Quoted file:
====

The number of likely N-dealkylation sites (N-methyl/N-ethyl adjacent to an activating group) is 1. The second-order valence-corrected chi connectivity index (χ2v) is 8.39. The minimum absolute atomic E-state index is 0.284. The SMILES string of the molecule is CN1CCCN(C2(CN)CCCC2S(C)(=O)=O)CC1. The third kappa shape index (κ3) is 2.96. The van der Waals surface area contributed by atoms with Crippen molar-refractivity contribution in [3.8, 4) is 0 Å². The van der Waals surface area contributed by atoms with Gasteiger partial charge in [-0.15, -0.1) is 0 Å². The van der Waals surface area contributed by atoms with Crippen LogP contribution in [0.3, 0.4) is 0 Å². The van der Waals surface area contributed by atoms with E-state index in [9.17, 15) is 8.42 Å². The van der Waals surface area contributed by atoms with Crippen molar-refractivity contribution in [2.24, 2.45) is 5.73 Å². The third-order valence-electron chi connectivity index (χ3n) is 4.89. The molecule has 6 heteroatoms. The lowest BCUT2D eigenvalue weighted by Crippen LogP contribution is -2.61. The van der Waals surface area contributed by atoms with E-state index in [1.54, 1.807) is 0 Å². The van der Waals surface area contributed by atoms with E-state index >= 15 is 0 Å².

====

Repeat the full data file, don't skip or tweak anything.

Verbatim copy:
The number of likely N-dealkylation sites (N-methyl/N-ethyl adjacent to an activating group) is 1. The second-order valence-corrected chi connectivity index (χ2v) is 8.39. The minimum absolute atomic E-state index is 0.284. The SMILES string of the molecule is CN1CCCN(C2(CN)CCCC2S(C)(=O)=O)CC1. The third kappa shape index (κ3) is 2.96. The van der Waals surface area contributed by atoms with Crippen molar-refractivity contribution in [3.8, 4) is 0 Å². The van der Waals surface area contributed by atoms with Gasteiger partial charge in [-0.15, -0.1) is 0 Å². The van der Waals surface area contributed by atoms with Crippen LogP contribution in [0.3, 0.4) is 0 Å². The van der Waals surface area contributed by atoms with E-state index in [9.17, 15) is 8.42 Å². The van der Waals surface area contributed by atoms with Crippen molar-refractivity contribution in [2.24, 2.45) is 5.73 Å². The third-order valence-electron chi connectivity index (χ3n) is 4.89. The molecule has 6 heteroatoms. The lowest BCUT2D eigenvalue weighted by Crippen LogP contribution is -2.61. The van der Waals surface area contributed by atoms with E-state index in [1.54, 1.807) is 0 Å². The van der Waals surface area contributed by atoms with E-state index >= 15 is 0 Å².